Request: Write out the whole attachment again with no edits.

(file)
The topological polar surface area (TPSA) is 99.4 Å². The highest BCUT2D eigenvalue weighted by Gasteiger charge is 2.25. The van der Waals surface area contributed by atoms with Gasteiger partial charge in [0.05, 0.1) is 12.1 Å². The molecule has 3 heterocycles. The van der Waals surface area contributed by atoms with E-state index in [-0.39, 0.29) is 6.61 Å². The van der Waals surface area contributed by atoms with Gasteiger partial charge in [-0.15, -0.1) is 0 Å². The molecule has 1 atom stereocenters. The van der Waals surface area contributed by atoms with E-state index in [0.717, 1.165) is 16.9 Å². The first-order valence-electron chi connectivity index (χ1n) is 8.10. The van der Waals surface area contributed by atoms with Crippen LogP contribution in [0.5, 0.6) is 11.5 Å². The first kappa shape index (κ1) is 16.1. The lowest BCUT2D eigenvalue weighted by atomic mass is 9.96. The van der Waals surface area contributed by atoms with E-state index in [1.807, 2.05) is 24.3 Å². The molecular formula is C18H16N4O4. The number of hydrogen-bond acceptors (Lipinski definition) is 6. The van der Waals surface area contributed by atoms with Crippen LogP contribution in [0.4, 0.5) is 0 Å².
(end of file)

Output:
The topological polar surface area (TPSA) is 99.4 Å². The highest BCUT2D eigenvalue weighted by Gasteiger charge is 2.25. The van der Waals surface area contributed by atoms with Gasteiger partial charge in [0.05, 0.1) is 12.1 Å². The molecule has 3 heterocycles. The van der Waals surface area contributed by atoms with E-state index in [-0.39, 0.29) is 6.61 Å². The van der Waals surface area contributed by atoms with Gasteiger partial charge in [-0.15, -0.1) is 0 Å². The molecule has 1 atom stereocenters. The van der Waals surface area contributed by atoms with E-state index in [0.717, 1.165) is 16.9 Å². The first-order valence-electron chi connectivity index (χ1n) is 8.10. The van der Waals surface area contributed by atoms with Crippen LogP contribution in [0.5, 0.6) is 11.5 Å². The first kappa shape index (κ1) is 16.1. The lowest BCUT2D eigenvalue weighted by atomic mass is 9.96. The van der Waals surface area contributed by atoms with E-state index in [1.807, 2.05) is 24.3 Å². The molecular formula is C18H16N4O4. The number of hydrogen-bond acceptors (Lipinski definition) is 6. The van der Waals surface area contributed by atoms with Crippen LogP contribution in [0.4, 0.5) is 0 Å².